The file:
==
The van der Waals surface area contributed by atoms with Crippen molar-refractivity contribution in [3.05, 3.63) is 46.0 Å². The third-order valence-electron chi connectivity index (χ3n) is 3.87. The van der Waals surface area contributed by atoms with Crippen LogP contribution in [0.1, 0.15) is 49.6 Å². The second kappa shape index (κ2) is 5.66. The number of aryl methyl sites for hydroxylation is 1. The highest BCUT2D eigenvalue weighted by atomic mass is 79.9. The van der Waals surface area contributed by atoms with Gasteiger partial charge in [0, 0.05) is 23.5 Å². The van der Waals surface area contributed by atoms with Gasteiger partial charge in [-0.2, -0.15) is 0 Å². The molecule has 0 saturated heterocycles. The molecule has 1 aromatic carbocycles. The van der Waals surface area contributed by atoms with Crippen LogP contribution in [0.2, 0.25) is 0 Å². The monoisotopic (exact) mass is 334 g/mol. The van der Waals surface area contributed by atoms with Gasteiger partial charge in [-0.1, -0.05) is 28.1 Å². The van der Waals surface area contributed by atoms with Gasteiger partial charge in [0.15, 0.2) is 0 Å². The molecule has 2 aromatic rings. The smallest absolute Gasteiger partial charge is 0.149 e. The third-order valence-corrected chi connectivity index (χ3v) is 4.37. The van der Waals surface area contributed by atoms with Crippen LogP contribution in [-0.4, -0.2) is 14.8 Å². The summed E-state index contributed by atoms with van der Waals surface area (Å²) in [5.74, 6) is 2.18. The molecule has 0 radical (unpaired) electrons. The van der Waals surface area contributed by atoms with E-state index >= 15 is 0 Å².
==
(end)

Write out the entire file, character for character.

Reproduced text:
The van der Waals surface area contributed by atoms with Crippen molar-refractivity contribution in [3.05, 3.63) is 46.0 Å². The third-order valence-electron chi connectivity index (χ3n) is 3.87. The van der Waals surface area contributed by atoms with Crippen LogP contribution in [0.1, 0.15) is 49.6 Å². The second kappa shape index (κ2) is 5.66. The number of aryl methyl sites for hydroxylation is 1. The highest BCUT2D eigenvalue weighted by atomic mass is 79.9. The van der Waals surface area contributed by atoms with Gasteiger partial charge in [0, 0.05) is 23.5 Å². The van der Waals surface area contributed by atoms with Gasteiger partial charge in [-0.2, -0.15) is 0 Å². The molecule has 0 saturated heterocycles. The molecule has 1 aromatic carbocycles. The van der Waals surface area contributed by atoms with Crippen LogP contribution in [0.2, 0.25) is 0 Å². The monoisotopic (exact) mass is 334 g/mol. The van der Waals surface area contributed by atoms with Gasteiger partial charge in [-0.1, -0.05) is 28.1 Å². The van der Waals surface area contributed by atoms with Gasteiger partial charge in [0.15, 0.2) is 0 Å². The molecule has 2 aromatic rings. The smallest absolute Gasteiger partial charge is 0.149 e. The third-order valence-corrected chi connectivity index (χ3v) is 4.37. The van der Waals surface area contributed by atoms with Crippen LogP contribution in [-0.4, -0.2) is 14.8 Å². The summed E-state index contributed by atoms with van der Waals surface area (Å²) in [5.74, 6) is 2.18. The molecule has 0 radical (unpaired) electrons. The van der Waals surface area contributed by atoms with E-state index >= 15 is 0 Å².